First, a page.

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Psychological Testing Techniques

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  1. Psychological Testing Techniques

  2. Psychological testing is a field characterized by the use of samples of performance in order to assess psychological construct, such as cognitive and emotional implementation, about a given individual. • The technical term for the science behind psychology testing is psychometrics. It is an instrument designed to measure unseen constructs, also known as latent variables. • Psychological tests are naturally, but not necessarily, a series of tasks or problems that the respondent has to solve.

  3. Objective Personality Tests: The best known objective character test is the MMPI. This test was created mainly to measure psychopathology. • It contains several validity scales to determine if the client is responding to the questions correctly and truly, and it also contains ten basic clinical scales.

  4. Hundreds of additional scales have been created for the MMPI to measure virtually every personality trait and emotion imaginable. • The MMPI was recently revised; the MMPI-2 is now the more commonly used edition. The MMPI is interpreted by looking at scale elevations and configurations. • It is particularly useful for the diagnosis of personality disorders. Other objective tests, such as the 16PF and the Myers-Briggs are more useful for looking at personality in the normal range, and are more helpful for counseling as opposite to psychiatric treatment.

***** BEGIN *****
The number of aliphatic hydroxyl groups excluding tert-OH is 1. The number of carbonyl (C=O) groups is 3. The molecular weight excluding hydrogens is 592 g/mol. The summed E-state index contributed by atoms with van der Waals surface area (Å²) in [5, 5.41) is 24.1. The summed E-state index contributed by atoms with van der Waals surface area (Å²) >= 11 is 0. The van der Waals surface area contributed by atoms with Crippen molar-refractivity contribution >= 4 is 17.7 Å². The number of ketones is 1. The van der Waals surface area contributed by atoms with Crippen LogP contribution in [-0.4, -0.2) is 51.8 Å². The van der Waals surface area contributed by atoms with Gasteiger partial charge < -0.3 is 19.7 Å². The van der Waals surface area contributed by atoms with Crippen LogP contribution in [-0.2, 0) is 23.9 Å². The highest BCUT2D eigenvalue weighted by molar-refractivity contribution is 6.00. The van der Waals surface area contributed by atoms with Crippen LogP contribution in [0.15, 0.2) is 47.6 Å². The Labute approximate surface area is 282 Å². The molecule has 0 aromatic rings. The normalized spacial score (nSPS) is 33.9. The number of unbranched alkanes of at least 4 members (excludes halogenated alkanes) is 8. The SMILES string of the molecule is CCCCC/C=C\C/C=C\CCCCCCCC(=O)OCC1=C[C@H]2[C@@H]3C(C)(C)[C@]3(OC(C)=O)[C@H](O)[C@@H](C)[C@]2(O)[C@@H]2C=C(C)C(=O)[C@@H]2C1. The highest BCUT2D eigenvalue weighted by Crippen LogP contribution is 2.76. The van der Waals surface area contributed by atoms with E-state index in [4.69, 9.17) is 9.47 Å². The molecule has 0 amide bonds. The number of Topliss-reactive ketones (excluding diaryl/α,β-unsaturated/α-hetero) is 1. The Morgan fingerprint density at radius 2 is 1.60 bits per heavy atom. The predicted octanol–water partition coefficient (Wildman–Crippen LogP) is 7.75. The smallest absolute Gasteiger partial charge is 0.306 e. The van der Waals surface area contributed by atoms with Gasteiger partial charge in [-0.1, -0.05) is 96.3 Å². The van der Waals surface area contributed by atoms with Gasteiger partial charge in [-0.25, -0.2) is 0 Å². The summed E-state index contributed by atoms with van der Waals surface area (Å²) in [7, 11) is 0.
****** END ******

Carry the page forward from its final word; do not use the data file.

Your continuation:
5. Brief Summary of MMPI Scales: L: Reluctance to admit minor and common moral weaknesses F: Tendency to exaggerate problems K: Reluctance to reveal problems 1: Over concern regarding physical problems 2: Depression 3: Tendency to repress and deny problems; shallow relationships 4: Rebelliousness; disregard for social psychology conventions; authority conflict 5: Males: Sensitivity and cultural interests/Females: Assertiveness

  6. 6: Distrust 7:Chronic anxiety and obsessive-compulsive tendencies 8: Feelings of being overwhelmed; loss of contact with reality 9: High energy level which is not directed; grandiosity. 10: Shyness Projective Personality Testing: • The best known projective psychological technique is the Rorschach, or inkblot test. The patient is asked to look at each spot and to say what it looks like or what it could be.

  7. Because the motivation is ambiguous, the patient must impose his or her own formation. In doing so, thoughts, feelings, and themes, some of which are insensible, are projected into the material. Projective tests tend to have lower validity and consistency than objective tests. • The Rorschach test is mainly useful for detecting the types of muddled thought patterns seen in schizophrenia and other psychotic disorders. • The scoring of this test takes into account the popularity of the patient's responses, the content of the responses, whether the figures are seen as moving or stationary, response complexity, whether color or shading is used, and other factors

  8. Vocational Testing: • Vocational testing can be particularly useful for teenagers, young adults, and persons contemplating a mid-life career change. • Such an evaluation examines which occupations best fit with an individual's abilities, interests, and personality. Types: 1. REALISTIC (outdoors and hands-on occupations) 2. INVESTIGATIVE (scientific) 3. ARTISTIC (creative) 4. SOCIAL (counseling and teaching) 5. ENTERPRISING (management and sales) 6. CONVENTIONAL (clerical).